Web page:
According to Mark Gildersleeve, president of the professional division of the Weather Company, the number of private stations that inform their forecasts jumped from 30,000 to 134,000 in the past year alone.

As temperature and humidity sensors get slapped onto more and more consumer devices, even the idea of what constitutes a weather station is beginning to change. Is a smartphone a weather station? Is a car a weather station? Is a solar panel a weather station? Increasingly, the answer is yes.

For example, “imagine that we have data from a connected car that tells us the windshield wipers are on,” says Gildersleeve. “That’s a real good indicator that it’s raining at that precise location at that precise time.”

By tapping into these diverse sources, services like the Weather Company can now achieve a remarkable level of specificity in their forecasts. “They now generate 15 billion weather forecasts a day, and that number has been increasing because what they’ve been doing is they’ve been improving their stochastic science ... down to a nine-digit ZIP code in every major market around the world,” says Glenn Finch, global leader of Big Data and analytics at IBM.

For Finch, it really gets interesting when you combine this precisely localized understanding of historical weather events with other data and use that to make better decisions. Institutions of all kinds—militaries, state governments, retailers—have something to gain, says Finch.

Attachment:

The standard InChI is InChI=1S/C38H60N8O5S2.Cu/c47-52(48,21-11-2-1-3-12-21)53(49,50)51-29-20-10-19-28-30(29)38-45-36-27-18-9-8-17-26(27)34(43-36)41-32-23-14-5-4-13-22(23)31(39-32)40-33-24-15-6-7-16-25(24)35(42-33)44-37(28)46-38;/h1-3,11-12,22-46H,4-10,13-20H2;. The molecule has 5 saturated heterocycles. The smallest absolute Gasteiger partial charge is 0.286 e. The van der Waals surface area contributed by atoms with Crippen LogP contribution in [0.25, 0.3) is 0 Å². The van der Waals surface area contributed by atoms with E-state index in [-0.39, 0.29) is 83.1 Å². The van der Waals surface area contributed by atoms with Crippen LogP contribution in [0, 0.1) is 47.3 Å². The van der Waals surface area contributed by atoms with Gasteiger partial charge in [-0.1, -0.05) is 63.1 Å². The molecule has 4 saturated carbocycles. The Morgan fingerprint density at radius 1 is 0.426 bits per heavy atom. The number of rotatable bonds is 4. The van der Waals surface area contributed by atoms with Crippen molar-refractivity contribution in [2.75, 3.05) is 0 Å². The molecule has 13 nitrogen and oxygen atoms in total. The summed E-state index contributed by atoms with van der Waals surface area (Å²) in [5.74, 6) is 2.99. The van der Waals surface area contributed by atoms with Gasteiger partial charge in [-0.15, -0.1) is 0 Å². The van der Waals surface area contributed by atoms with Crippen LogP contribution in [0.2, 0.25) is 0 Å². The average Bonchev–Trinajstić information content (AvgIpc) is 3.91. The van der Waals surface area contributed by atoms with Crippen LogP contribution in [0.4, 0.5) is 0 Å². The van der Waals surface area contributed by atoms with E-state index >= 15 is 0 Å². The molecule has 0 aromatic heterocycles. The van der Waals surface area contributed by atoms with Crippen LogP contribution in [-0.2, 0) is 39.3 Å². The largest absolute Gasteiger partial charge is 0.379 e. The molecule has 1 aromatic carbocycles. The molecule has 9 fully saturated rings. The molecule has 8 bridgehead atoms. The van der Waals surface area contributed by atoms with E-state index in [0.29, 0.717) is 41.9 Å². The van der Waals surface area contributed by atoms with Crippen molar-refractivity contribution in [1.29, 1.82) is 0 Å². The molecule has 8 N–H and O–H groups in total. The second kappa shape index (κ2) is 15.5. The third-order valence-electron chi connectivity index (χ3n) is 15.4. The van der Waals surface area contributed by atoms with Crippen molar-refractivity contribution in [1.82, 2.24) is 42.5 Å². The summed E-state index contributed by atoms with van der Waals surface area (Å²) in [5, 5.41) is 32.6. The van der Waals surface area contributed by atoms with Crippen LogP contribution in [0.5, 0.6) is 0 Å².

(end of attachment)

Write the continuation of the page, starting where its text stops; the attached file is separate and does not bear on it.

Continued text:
Consider a café owner who is trying to decide at which point in the season to shift the café’s promotion strategy from lattes to iced coffees. The owner, of course, knows that as summer approaches, more people will want to drink iced coffee. But he probably doesn’t know exactly when to pull the trigger, and so he guesses and hopes he’s right.

Through a partnership with the Weather Company, IBM recently analyzed the sales data for one of its clients and found that consumer behavior was remarkably reliable. As soon as ambient temperature hit 69 degrees, according to Finch, people started to prefer iced coffee.

“The client then had the ability to augment a promotion strategy based on weather, instead of  thinking ‘She just doesn’t like lattes anymore.’”

In another example, IBM used data from the Weather Company to help a pharmacy owner decide on the best time to stock up on antihistamines. Allergy season varies dramatically around the country. With advanced knowledge of local weather and pollen counts, a retailer can avoid buying and promoting products too early in the season—causing a needless loss in revenue.

“Two months later, I’ve got to sell it at a discount, and I take the hit in margin. You have no idea how significant that cycle is. If you’re off by a month, it can be huge,” says Finch. “What few people understand is the highly connected relationship between the retailer and the consumer-products manufacturer and how important that timing actually is.”

Even so, Finch has encountered a perplexing amount of resistance among many clients to take weather into account. “So there is a massive change-management aspect to this whole thing that I think everybody underestimated,” he says. “What we’re doing is we’re unlocking a paradigm shift.”